Management & Operations

Northeast's harsh winter chills coach operators

Posted on February 1, 2004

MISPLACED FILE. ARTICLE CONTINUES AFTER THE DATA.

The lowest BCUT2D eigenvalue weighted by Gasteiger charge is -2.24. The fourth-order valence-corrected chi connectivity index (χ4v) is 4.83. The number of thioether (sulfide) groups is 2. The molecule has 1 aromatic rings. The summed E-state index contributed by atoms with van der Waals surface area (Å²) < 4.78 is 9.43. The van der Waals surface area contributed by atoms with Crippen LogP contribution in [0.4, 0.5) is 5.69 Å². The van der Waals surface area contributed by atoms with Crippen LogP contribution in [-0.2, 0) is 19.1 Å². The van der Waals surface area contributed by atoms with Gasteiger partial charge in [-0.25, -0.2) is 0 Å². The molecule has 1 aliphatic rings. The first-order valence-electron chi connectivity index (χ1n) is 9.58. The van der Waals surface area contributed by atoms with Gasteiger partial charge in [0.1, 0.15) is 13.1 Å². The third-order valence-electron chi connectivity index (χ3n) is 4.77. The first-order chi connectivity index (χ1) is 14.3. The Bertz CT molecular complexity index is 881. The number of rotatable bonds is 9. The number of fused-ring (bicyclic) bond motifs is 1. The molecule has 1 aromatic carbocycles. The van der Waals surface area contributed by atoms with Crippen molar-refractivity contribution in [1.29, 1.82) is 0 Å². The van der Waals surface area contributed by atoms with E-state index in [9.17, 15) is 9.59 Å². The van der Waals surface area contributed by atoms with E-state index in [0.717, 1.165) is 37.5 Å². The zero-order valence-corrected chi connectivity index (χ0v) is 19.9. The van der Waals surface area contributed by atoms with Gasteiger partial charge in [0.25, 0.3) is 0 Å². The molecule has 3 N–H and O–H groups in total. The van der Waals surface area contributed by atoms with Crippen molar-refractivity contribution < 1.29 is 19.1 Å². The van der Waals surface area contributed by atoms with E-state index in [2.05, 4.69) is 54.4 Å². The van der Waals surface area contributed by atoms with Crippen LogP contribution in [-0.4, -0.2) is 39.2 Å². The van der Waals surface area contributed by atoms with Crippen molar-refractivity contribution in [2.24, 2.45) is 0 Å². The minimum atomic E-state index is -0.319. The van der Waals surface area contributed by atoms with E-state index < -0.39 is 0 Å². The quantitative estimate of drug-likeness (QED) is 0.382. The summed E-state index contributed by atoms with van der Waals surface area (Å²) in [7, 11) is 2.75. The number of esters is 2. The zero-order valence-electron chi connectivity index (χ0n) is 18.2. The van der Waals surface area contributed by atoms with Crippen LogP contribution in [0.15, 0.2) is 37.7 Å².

Snow and extreme cold, combined with inaccurate weather forecasts, have taken a toll on coach operators in the Northeast. Erroneous weather forecasts create the greatest challenge, said Mark Waterhouse, president of Classic Tours in Lakewood, N.J. He said nearly 50% of cancellations by customers can be attributed to inaccurate weather warnings. “We’ve had many trips canceled that didn’t have to be,” said Waterhouse. “People in New England think we’re a joke when there’s no snow and we’re not operating.” J.T. Bus Lines in North Adams, Mass., has not had many cancellations, but has experienced a decrease in the number of trips being booked, according to Jean Kurpiel, treasurer. “People just want to stay home when it is so cold,” Kurpiel said. “The snow has been about the same [as in past years], but it is much colder and that has affected business.” Premier Coach Co. in Colchester, Vt., is used to prolonged periods of cold and snow, but the timing of the snow created hardships this winter. “We got two large snowfalls in a 10-day period prior to the Christmas holidays,” said Bob Hopwood, general manager. “They both fell on weekends and we don’t expect that kind of snow in early December.” Hopwood said those storms resulted in $20,000 worth of cancellations. The company guarantees all trips unless the state closes the roads, but customers are much more likely to back out. Cancellations due to adverse weather have no penalty, a policy Hopwood said customers appreciate and reward. “We recognize that everyone reacts to weather differently, and we respect those who choose not to travel,” said Hopwood. “Usually the customer is anxious to reschedule the trip with us.” An awareness of how the vehicles operate in cold, snow and ice is necessary to operate safely in these conditions, said Hopwood. He said operators from areas with higher temperatures face unexpected problems that can easily be avoided with proper maintenance. Diesel fuel begins to gel as temperatures fall, but including a fuel additive eliminates the problem. Keeping a vehicle plugged in or running when not in use can be expensive and operators should know when this is needed. Hopwood said his vehicles are fine outside unless the temperature drops below minus 20. “We keep the equipment inside whenever possible, but if this can’t be done there are measures that are taken to keep everything running safely.” Jack Clark of Dufour Escorted Tours in Hinsdale, Mass., is holding on to the promise of better business in the spring. Tours to Florida in March and April are quickly being booked, he said. — Kristen Force

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